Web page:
Original Published on Aug 15, 2022 at 12:00
By Scott Hayes, Local Journalism Initiative Reporter
“Why do we even need a planting list for residents in Jasper?”
It’s what Marci DeWandel says is probably one of the biggest questions that people offer her. That and, “What’s the big deal?”
The vegetation restoration officer for Jasper National Park offered an update on the new planting list and guidelines that came into effect this spring. She pointed out the Ox-eye Daisy and apple trees as some obvious examples of beautiful and food-bearing flora that, simply put, just don’t belong in Jasper.
“There’s many, many examples of where introduced flowers and species can become an invasive weed problem if they’re left unchecked. They get into our native plant ecosystems, and we just don’t want that,” she said.
“As a collective responsibility, we’ve asked residents and leaseholders to avoid introducing invasive species, and that means following these planting guidelines in their gardens and on their lawns.”
She asked residents to do what they can to keep non-native plants out of the greater park area while also encouraging native plants whenever possible.
Non-native plants can quickly become a threat to the ecological integrity in the park, she continued, pointing out how fast they can take over open meadows and grassland areas. That’s why they consider those areas to be very sensitive eco sites: the natural balance is that easy to upset.
As a demonstration, she suggested that people drive around the park and observe any area where there has been construction or has experienced any disturbance otherwise. The first species that move in there are typically the non-native and grasses and forbs (any herbaceous flowering plant like clover that is not a grass, sedge or rush).
The Invasive Species Act and the Noxious Weed Act of Alberta both mean that Parks Canada has a legal responsibility to make sure those non-native species don’t take root. If one bad weed pops up, Parks Canada strives to arrive soon afterward to completely eradicate it.
Under both acts, there are a number of species where people are legally responsible to completely eradicate as soon as they find them. The very ecological integrity of the natural splendour of this national park is at stake.
“There’s a full-on monitoring and inventory program that goes on to find these certain species, and then there’s other species, on the other hand, that we are responsible legally to control as much as we can,” DeWandel said. “We are obliged to do that as well.”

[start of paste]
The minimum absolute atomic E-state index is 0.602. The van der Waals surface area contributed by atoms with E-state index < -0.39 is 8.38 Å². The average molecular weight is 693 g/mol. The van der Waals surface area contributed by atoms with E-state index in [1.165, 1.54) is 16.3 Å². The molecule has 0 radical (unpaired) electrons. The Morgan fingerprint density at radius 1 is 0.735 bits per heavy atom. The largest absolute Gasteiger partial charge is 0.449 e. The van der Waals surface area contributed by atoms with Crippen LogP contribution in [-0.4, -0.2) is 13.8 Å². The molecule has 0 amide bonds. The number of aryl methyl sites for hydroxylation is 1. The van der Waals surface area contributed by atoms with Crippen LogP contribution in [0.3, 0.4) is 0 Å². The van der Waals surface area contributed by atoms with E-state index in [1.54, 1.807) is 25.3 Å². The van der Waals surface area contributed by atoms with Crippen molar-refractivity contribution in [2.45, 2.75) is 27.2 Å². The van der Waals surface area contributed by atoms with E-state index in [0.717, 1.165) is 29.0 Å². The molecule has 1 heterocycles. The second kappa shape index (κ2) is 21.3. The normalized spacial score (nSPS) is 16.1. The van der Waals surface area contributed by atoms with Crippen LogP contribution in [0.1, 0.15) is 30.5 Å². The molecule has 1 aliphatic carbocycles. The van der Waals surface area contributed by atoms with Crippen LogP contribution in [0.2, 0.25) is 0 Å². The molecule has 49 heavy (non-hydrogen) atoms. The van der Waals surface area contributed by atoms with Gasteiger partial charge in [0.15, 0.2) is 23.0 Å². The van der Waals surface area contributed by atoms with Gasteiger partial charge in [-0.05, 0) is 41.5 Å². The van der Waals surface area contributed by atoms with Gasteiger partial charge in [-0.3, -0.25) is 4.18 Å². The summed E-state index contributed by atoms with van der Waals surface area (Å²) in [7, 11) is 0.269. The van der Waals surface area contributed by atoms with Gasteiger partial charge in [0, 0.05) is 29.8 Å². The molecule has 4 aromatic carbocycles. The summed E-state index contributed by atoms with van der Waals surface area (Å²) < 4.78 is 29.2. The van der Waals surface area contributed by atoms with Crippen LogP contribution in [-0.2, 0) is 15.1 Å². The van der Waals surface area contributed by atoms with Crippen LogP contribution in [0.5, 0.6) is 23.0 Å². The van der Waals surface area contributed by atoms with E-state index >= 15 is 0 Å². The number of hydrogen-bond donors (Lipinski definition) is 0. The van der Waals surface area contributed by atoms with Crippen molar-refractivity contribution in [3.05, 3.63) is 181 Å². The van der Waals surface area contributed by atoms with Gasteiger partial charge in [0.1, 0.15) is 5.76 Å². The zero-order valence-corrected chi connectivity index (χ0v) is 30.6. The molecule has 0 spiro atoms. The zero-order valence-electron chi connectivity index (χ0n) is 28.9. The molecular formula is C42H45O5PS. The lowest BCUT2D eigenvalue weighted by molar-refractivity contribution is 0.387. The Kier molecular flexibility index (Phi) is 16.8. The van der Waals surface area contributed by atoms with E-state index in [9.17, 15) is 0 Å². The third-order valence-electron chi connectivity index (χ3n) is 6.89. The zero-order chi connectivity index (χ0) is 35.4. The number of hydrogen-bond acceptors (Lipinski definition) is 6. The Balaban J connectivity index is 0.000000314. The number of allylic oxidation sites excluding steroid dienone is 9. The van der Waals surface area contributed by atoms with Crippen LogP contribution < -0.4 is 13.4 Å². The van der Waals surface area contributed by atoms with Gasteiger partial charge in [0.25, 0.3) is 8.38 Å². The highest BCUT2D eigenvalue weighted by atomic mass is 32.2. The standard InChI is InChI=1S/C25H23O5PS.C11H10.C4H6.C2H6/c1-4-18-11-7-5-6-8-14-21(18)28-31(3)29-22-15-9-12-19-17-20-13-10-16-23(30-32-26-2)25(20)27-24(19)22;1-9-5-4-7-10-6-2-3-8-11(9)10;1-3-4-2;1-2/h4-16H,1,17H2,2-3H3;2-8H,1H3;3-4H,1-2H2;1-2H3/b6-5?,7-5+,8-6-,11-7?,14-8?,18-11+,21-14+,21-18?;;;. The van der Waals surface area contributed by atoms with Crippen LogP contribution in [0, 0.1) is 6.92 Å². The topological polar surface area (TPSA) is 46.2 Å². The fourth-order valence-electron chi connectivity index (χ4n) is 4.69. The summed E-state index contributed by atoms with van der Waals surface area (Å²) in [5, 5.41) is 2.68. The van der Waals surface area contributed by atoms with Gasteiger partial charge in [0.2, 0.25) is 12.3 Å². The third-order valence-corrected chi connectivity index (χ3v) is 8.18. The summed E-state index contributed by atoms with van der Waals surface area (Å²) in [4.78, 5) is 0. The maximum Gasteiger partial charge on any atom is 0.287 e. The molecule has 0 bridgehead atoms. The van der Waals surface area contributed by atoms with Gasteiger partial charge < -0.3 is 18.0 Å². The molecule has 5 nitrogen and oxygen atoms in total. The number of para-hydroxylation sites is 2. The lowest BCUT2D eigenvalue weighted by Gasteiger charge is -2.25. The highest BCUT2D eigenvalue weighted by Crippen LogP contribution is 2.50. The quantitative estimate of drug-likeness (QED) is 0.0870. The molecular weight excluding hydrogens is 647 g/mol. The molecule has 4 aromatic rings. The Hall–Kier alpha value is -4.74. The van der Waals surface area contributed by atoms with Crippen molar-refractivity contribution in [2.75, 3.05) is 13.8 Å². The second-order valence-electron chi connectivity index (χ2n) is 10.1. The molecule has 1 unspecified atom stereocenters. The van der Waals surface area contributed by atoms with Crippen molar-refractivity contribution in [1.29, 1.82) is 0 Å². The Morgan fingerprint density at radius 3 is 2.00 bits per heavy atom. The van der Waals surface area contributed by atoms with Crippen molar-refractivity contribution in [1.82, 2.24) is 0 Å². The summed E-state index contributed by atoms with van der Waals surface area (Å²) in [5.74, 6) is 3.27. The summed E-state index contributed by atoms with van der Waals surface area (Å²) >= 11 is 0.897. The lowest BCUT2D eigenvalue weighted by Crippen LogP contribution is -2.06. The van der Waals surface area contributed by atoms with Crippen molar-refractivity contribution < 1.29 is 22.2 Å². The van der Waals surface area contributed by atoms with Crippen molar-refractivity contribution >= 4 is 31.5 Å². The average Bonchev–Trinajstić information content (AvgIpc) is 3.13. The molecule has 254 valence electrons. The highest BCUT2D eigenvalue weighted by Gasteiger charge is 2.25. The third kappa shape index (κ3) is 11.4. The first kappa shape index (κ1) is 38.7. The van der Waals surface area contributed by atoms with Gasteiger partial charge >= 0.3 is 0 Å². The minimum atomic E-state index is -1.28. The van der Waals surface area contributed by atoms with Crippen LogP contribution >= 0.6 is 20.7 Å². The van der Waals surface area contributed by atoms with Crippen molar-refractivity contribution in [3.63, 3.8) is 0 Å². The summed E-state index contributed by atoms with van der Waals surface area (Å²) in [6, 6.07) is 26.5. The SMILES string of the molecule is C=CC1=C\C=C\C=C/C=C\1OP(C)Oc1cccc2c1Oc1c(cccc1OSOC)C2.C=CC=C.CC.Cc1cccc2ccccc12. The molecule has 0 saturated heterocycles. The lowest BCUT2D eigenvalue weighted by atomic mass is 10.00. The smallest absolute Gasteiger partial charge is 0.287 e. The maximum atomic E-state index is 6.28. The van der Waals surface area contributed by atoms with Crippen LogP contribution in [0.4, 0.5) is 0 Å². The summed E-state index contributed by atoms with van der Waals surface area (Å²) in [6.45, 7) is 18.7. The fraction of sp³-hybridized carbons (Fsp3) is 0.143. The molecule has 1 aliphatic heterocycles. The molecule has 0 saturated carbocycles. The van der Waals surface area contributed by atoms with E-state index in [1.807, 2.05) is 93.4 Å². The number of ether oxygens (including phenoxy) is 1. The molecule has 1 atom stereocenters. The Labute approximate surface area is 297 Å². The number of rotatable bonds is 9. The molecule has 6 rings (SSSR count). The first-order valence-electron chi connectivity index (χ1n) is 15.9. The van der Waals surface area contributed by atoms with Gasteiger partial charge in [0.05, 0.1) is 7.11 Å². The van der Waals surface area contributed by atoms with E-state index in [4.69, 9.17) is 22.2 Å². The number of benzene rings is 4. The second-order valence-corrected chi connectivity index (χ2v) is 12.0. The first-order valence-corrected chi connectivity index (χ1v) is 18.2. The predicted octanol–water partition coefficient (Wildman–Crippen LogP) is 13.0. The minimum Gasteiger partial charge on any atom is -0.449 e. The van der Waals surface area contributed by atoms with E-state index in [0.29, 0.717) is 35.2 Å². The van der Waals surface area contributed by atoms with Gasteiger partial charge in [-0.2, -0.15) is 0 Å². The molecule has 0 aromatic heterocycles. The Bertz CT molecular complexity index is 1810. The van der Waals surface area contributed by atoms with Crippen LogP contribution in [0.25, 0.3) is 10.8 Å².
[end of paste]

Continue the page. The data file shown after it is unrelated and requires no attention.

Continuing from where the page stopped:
That’s why the Ox-eye Daisy is on the hit list. DeWandel said she understands that people like them because they’re beautiful, but that doesn’t negate the fact that they are still invasive plants that Parks Canada has difficulty controlling.
Beauty isn’t the only consideration, however. Safety is a big one and DeWandel referred back to those fruit trees.
“Who doesn’t love an apple tree? They’re animal attractants. This time of year, a little later in the fall, the bears come in. They remember where those trees are, and they will come for the apples or the berries. [They] teach the young ones that this is the place to go for food. It’s a safety issue for us, and it’s a safety issue for the bears as well.”
DeWandel encouraged everyone to read the two sets of landscaping guidelines, one for the municipality and one for the park, which can be found online by searching “Landscaping in Jasper National Park” on Parks Canada’s website. They show that there are more than 100 non-native weeds and grasses that are regularly found in the park.
Those files also recommend visiting the website for the Alberta Invasive Species Council. It contains an up-to-date list of invasive species throughout the province and can be a helpful resource.
DeWandel said it’s easier to ask people to plant certain species rather than avoid the many species that should not be planted.
“For the most part, people want to do the right thing.”
If you do still have fruit trees, Parks Canada asks that you pick all the fruit as soon as it’s ripe. Get rid of that attractant, DeWandel advised, reminding everyone that you do not want to habituate local bears.
This item reprinted with permission from the Fitzhugh, Jasper, Alberta